james debate
james debate

Monday 12 June 2017

Almost exactly one year ago after the Brexit vote, The Ephemeric wrote that David Cameron's self-destruction was a folly of historic proportions, a humiliating own-goal that would ensure Cameron went down as one of the great punchlines of British politics. Well it hasn't quite taken Theresa May a year to outdo her predecessor. David Cameron can breathe a sigh of relief, because this latest blunder will take some beating.

theresa may defeat disaster joke humiliation own-goal brexit jeremy corbyn uk general election 2017

What just happened?
When Theresa May called a snap general election two months ago, it was a little bit of a flip-flop on her part seeing as she had said unequivocally on numerous occasions that she would not call an election, reasonably making the case that now was not the time for political games. Still, with the Conservative party some 25 points ahead in the polls at the time, May evidently had decided that she could live with being branded a political opportunist, so long as it helped cement her authority in Westminster.

Indeed such a polling margin was practically unprecedented in British politics. People were expecting the Tories to expand their somewhat meagre 5 seat majority by as many as 100 seats, taking their MP total in excess of 400. There was no question of whether the Tories would win the election, but whether they would expand their majority by a lot, or a little. So when that exit poll dropped on Thursday, showing that the Tories would not in fact expand their majority at all, but lose seats, and lose their majority, it sent a nuclear shockwave through British politics.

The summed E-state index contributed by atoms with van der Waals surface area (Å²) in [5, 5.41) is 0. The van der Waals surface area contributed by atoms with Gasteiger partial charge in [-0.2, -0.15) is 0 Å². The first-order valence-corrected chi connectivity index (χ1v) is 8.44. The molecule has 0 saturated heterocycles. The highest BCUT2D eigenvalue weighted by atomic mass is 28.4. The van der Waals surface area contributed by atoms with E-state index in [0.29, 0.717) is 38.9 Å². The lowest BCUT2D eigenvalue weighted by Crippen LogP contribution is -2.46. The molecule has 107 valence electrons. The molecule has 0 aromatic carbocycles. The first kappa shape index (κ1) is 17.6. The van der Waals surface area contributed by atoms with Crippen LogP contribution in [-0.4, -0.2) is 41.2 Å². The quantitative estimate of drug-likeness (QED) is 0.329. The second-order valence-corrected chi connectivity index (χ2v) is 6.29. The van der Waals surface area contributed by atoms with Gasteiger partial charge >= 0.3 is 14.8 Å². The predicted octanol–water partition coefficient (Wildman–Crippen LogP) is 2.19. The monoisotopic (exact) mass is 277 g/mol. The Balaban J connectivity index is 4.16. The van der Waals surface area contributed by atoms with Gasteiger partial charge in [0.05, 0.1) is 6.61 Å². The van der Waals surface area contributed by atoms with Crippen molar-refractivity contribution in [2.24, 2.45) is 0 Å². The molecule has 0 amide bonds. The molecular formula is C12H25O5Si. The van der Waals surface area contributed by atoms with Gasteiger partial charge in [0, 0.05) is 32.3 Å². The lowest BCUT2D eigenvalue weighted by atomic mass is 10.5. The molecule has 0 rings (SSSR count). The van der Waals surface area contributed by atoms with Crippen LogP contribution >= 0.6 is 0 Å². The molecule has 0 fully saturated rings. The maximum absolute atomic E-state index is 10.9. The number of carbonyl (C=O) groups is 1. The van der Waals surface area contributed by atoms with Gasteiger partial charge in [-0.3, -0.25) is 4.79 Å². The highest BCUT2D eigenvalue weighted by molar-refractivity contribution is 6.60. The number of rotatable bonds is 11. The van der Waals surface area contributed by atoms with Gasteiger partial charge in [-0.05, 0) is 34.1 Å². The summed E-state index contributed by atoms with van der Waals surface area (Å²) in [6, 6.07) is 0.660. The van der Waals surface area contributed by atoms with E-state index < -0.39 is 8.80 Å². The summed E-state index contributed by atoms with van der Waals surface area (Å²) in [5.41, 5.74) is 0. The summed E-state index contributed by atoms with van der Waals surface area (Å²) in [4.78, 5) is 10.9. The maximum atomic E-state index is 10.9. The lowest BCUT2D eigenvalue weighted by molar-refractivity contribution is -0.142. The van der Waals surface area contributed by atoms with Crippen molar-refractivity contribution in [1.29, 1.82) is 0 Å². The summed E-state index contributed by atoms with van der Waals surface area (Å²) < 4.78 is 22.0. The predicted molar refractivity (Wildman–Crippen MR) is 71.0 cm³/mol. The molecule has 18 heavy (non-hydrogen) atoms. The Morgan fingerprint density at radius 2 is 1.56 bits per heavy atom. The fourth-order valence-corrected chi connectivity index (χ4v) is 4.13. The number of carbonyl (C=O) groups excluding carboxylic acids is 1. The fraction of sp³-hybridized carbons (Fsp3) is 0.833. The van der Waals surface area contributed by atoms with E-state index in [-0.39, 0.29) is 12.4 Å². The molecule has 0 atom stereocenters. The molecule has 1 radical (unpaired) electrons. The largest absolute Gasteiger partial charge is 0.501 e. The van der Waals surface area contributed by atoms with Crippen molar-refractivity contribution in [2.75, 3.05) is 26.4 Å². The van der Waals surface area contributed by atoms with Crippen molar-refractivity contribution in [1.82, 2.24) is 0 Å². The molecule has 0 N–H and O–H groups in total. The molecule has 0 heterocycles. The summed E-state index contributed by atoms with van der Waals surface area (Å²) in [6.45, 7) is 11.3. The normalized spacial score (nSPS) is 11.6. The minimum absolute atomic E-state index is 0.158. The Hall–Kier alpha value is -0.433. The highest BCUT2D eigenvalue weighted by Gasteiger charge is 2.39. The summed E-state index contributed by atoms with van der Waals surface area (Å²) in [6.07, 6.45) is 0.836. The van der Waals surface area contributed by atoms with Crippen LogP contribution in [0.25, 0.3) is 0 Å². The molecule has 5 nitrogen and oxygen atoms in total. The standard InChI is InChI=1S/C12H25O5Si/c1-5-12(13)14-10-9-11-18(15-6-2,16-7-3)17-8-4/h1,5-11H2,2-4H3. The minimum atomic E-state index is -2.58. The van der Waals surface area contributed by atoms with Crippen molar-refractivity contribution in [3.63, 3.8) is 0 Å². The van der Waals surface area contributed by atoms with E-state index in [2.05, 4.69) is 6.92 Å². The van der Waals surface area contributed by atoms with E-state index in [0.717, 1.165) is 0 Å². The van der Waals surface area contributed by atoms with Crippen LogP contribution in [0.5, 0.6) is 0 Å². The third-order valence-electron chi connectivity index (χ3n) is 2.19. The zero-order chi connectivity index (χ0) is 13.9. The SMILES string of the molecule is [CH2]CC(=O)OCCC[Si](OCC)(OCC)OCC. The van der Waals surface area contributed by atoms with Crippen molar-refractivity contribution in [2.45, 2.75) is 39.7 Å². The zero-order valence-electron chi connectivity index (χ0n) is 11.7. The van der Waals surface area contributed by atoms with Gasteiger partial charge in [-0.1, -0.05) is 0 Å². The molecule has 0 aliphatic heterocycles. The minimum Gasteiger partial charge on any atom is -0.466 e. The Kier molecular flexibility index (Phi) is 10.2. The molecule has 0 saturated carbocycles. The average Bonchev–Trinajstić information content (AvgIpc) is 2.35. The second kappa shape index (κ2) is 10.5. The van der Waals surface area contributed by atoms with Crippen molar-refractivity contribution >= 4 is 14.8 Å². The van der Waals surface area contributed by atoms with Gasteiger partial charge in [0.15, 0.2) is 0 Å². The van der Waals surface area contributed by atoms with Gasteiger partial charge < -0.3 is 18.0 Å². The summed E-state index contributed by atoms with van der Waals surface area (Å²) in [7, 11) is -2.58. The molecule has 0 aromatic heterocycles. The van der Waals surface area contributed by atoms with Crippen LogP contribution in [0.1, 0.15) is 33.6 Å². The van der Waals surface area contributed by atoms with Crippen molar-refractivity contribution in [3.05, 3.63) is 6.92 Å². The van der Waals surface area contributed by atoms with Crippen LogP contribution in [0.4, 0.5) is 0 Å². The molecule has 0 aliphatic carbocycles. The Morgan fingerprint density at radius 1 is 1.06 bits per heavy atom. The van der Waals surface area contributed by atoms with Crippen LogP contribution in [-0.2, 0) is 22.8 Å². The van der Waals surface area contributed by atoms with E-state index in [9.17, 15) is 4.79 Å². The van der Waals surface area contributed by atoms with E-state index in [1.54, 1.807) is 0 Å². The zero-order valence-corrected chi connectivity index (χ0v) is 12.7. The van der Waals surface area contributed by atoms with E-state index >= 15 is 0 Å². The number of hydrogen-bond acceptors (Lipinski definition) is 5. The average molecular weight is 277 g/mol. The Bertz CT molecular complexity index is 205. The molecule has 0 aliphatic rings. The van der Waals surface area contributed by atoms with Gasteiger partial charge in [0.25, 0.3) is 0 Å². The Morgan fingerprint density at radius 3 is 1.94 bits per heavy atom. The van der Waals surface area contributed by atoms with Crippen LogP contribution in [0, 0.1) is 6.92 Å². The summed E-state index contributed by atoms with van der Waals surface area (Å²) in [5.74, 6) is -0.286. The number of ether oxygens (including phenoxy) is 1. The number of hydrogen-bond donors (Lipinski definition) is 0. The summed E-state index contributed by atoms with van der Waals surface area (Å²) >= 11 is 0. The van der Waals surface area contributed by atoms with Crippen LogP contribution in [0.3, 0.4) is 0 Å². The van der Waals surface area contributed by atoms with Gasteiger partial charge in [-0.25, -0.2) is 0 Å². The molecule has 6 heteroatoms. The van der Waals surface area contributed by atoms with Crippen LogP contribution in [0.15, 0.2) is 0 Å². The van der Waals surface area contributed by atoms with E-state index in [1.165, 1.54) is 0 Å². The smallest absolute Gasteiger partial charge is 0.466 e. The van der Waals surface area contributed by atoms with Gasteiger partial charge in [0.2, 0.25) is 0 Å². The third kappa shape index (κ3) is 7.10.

This was an election that did not need to be called at all. No one wanted another election. The Tories already had an outright majority, their first in 20 years no less. Theresa May threw all that away in just a few months as leader of the party. It's an astonishing tale of hubris and comeuppance, and one which will certainly see Theresa May go down as one of the shortest serving, and most ridiculed, Prime Ministers in UK history.

So how did this happen? How did the Tories throw away such a commanding lead in such a short time? And what lessons can they take away from this crushing defeat?

Were the polls wrong?
First let's talk about that unassailable polling lead. Even though the polls showed a 25 point lead, it was never actually as solid as that sounds. To begin with, you have to assume that just a few months into the job, Theresa May was still experiencing a bit of a honeymoon period in the opinion polls, a very widely studied effect. Then there was the unusually high number of undecided voters on the polls, almost 1 in 3 on some polls. That is astoundingly high. A lead of 20% means much less when at least 30% haven't even decided who to vote for yet, you can't possibly make an accurate prediction from that. Honestly, that no one in the Conservative party picked up on such basic polling issues suggests either an incredible lack of expertise, or an incredible lack of communication between staff.